• @Jonathan Are you looking for something like: In textbook quantum, an arbitrary wave function can be written as a linear combination of eigenstates of an observable. Eigenstates of energy, for example, are special states in which upon measurement you are certain to get the eigenvalue as the measured value. We accept that upon measurement, a wave function collapses onto one of these eigenstates with probability equal to $|c_n|^2$ where $c_n$ represents the weight of the nth eigenstate in the linear combination… Dec 15, 2022 at 17:14
• …from here we can observe that if we accept that arbitrary states are linear combinations of eigenstates and the process of collapse occurs, then the eigenvalues represent possible outcomes of measurement. Additionally, the probability of getting a particular possible outcomes is given by the “weight” of that particular outcomes’s eigenstate in the linear combination making up the arbitrary state (wave function). Dec 15, 2022 at 17:16

In https://arxiv.org/ftp/physics/papers/0602/0602145.pdf (page 8), there is a passage which says that the discrete nature of the energy levels of an electron in a hydrogen atom comes from the fact that the solutions/eigenvalues of a equation (wavefunction?) are discrete themselves.

The stationary-state solutions for energies lower than zero (which is the value of the potential at infinity) are discrete. This means that such solutions can be labelled by integers. For example, the hydrogen atom ground state wavefunction is usually labelled with three integers ($$n$$=1, $$\ell$$=0, $$m$$=0).

The corresponding energies can also be labeled with integers, in this case the single integer $$n$$. (Since it turns out that the energies themselves don't depend on $$\ell$$ and $$m$$, only $$n$$).

For example, the ground state energy, in units of electron-volts, is: $$E_{n=1} = \frac{-13.6}{1^2} = -13.6$$

For example, the first excited state energy is: $$E_{n=2} = \frac{-13.6}{2^2} = -3.4$$

The bound states (the states with energy less than zero) are discrete and the energies are given by: $$E_n = \frac{-13.6}{n^2}\;,$$ where $$n$$ is any integer from 1 to infinity.

So, you see that these state and their energy values are discrete. They are labelled by integers.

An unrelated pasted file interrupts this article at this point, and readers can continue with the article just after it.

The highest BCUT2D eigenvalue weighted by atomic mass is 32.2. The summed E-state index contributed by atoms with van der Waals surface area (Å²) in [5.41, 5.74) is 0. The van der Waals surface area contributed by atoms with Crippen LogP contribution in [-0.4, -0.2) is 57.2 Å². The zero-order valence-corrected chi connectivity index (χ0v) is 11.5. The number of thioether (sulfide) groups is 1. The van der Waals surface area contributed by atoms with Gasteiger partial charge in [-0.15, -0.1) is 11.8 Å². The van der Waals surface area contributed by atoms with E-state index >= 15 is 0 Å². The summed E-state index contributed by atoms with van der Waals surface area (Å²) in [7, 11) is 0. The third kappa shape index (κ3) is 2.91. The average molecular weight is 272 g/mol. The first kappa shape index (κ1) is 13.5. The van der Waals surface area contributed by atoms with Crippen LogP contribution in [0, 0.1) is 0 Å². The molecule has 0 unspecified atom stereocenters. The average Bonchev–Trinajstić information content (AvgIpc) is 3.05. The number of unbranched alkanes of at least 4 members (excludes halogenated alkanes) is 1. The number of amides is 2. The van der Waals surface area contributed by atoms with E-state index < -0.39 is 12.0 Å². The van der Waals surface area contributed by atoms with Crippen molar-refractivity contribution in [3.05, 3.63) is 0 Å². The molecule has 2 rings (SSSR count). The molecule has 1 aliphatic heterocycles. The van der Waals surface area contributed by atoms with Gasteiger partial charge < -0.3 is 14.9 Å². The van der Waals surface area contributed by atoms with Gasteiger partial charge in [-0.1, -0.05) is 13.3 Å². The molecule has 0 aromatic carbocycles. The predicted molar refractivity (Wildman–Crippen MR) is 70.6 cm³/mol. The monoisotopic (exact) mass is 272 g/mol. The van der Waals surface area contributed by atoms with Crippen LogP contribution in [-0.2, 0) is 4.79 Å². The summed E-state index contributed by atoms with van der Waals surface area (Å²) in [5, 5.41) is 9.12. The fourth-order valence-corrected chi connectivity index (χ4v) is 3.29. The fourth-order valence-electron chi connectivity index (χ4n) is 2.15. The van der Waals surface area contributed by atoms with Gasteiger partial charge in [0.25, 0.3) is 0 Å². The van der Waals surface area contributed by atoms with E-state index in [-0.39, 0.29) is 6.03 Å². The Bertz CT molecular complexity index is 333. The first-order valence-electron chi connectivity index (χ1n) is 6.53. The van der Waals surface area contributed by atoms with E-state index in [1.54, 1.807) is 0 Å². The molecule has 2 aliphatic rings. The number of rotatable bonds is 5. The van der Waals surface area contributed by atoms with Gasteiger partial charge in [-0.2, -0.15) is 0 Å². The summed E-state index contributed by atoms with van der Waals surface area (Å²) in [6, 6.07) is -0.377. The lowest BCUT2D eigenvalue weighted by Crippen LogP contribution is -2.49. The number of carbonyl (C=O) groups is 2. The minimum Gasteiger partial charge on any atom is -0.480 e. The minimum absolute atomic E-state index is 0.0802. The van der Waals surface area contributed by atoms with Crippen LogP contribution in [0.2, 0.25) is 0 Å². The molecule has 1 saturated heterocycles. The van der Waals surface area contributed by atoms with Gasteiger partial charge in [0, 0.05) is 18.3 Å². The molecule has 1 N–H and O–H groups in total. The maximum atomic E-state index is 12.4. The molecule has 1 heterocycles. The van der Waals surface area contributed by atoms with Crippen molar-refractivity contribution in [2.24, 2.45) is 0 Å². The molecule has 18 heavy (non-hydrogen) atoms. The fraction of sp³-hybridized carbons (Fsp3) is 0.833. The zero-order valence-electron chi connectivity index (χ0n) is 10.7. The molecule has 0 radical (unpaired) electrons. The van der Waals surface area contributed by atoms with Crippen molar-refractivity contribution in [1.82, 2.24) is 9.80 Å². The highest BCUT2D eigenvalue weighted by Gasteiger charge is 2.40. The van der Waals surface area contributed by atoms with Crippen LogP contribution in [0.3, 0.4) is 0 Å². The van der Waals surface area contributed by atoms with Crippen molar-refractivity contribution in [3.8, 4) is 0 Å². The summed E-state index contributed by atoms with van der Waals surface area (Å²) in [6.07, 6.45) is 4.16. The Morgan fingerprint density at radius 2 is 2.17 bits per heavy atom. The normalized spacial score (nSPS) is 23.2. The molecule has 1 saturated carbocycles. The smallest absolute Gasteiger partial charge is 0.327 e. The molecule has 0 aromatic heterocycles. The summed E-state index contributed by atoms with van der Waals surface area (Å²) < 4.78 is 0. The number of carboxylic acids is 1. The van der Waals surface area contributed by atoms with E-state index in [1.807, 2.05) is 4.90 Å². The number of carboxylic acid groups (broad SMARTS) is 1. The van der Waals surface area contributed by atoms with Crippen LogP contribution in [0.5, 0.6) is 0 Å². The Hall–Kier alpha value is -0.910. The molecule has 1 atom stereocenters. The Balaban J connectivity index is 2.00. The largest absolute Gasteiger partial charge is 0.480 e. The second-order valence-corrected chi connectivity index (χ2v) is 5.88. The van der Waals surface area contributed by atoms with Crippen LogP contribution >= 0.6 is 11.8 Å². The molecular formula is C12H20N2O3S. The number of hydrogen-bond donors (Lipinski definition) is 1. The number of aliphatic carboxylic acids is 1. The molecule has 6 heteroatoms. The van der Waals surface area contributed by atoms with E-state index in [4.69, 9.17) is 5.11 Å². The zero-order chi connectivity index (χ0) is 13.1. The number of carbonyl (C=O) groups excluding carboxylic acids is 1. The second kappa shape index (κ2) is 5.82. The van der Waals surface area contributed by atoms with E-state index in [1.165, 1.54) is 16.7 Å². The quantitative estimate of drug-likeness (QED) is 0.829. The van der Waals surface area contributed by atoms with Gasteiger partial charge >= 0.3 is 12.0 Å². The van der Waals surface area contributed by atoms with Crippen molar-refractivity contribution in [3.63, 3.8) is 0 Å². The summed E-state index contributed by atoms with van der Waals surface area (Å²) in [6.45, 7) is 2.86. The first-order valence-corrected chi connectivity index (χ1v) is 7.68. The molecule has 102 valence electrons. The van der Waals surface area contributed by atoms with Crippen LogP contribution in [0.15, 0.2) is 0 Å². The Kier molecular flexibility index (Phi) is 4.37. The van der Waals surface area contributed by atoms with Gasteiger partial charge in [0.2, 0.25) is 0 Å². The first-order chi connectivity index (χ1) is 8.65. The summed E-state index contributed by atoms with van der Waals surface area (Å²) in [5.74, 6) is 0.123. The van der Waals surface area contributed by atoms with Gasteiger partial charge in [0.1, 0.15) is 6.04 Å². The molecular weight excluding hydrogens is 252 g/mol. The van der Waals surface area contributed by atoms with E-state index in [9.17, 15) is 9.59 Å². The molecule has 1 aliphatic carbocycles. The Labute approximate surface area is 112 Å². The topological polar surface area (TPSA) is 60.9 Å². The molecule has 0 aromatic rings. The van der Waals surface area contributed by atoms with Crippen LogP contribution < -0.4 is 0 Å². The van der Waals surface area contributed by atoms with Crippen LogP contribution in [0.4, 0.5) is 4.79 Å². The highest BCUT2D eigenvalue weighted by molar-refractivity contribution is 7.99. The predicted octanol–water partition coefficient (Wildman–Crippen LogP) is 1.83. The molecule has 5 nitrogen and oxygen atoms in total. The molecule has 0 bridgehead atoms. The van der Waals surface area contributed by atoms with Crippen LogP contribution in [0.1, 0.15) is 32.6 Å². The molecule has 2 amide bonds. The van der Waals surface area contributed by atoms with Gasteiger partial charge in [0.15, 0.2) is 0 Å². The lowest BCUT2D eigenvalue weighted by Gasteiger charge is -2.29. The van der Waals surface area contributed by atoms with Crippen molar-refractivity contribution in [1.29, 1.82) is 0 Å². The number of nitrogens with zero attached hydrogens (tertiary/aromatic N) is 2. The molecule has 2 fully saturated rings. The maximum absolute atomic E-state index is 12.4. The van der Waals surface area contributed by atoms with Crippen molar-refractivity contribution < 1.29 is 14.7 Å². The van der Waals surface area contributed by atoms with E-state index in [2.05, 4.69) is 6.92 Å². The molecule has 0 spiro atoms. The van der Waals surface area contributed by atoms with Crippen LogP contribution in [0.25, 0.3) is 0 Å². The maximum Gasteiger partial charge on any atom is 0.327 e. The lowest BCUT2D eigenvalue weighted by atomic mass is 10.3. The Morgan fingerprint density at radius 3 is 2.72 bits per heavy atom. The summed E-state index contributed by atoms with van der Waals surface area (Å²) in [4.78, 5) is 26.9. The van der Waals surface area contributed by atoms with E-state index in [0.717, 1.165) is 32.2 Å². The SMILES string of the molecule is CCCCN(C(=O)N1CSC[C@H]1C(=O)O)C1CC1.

This is not the whole story. The hydrogen atom also supports a continuum of other states, but often we only are interested in the bound states (the ones I just described).

Isn't the energy levels' probability dictated by the square of the wavefunction, so these solutions should represent something different. What does finding the solution to this equation physically mean?

No, not if the system is in a stationary state. If the system is in a stationary state, $$\phi_{n,\ell,m}(\vec r)$$, then its energy is exactly fixed and will always be measured as $$E_n$$. This is different from something like the position $$\vec r$$, which can be described probabilistically by the square of the wave function.

If the system is in some general bound state $$\psi(\vec r)$$ that is not necessarily a stationary state, then the probability to measure the energy $$E_n$$ is: $$p_n = \sum_{\ell,m}|\int d^3r \phi_{n,\ell,m}^*(\vec r)\psi(\vec r)|^2$$

To clarify: I was asking for the physical implications of finding the eigenvalue and how it differs from finding the square of the wavefunction.

The eigenvalues of Hamiltonian are energies. This is completely different from the square of the wave-function.

If the state is $$\phi_{n,\ell,m}(\vec r)$$, then the probability to find the electron within $$d^3r$$ of $$\vec r$$ is: $$P(\vec r)d^3r = |\phi_{n,\ell,m}(\vec r)|^2 d^3r$$ But, in contrast, the probability that the energy is $$E$$ is: $$\delta_{E,E_n}\;,$$ i.e., zero unless $$E=E_n$$, since the state is known to have energy $$E_n$$. This is basically what it means to "be in" a stationary state (stationary states have fixed energy).

I suspect that the eigenvalue gives possible solutions and the square of the wavefunction give the pdf of how often that solution would come up, but need confirmation, and a deeper understanding of both.

No, that doesn't really make sense... unless this is meant in the same sense as the equation for $$p_n$$ written above.

I think it's easier to comprehend this by starting with concrete physics on a human scale. A guitar string is a fine example of an object that is well modeled by a wave equation. The eigenvalues of this equation are the frequencies of the fundamental and overtones of the note that the string is tuned to (possibly with some scaling).

It's the same concept for the hydrogen atom, although the details are changed. We usually formulate Schrödinger's equation in terms of energy, but that's just a scaled frequency by the Planck relation. The confinement of the standing waves is understood to be due to a potential rather than a fret/bridge combination. But, basically, the eigenvalues capture the "tuning" of the electron wave.

Now, you can most certainly take this idea to the far reaches of abstraction and use it to model physics that has little resemblance to the tuning of a guitar. But, as usual in physics, the idea has its origins in ordinary, concrete phenomena.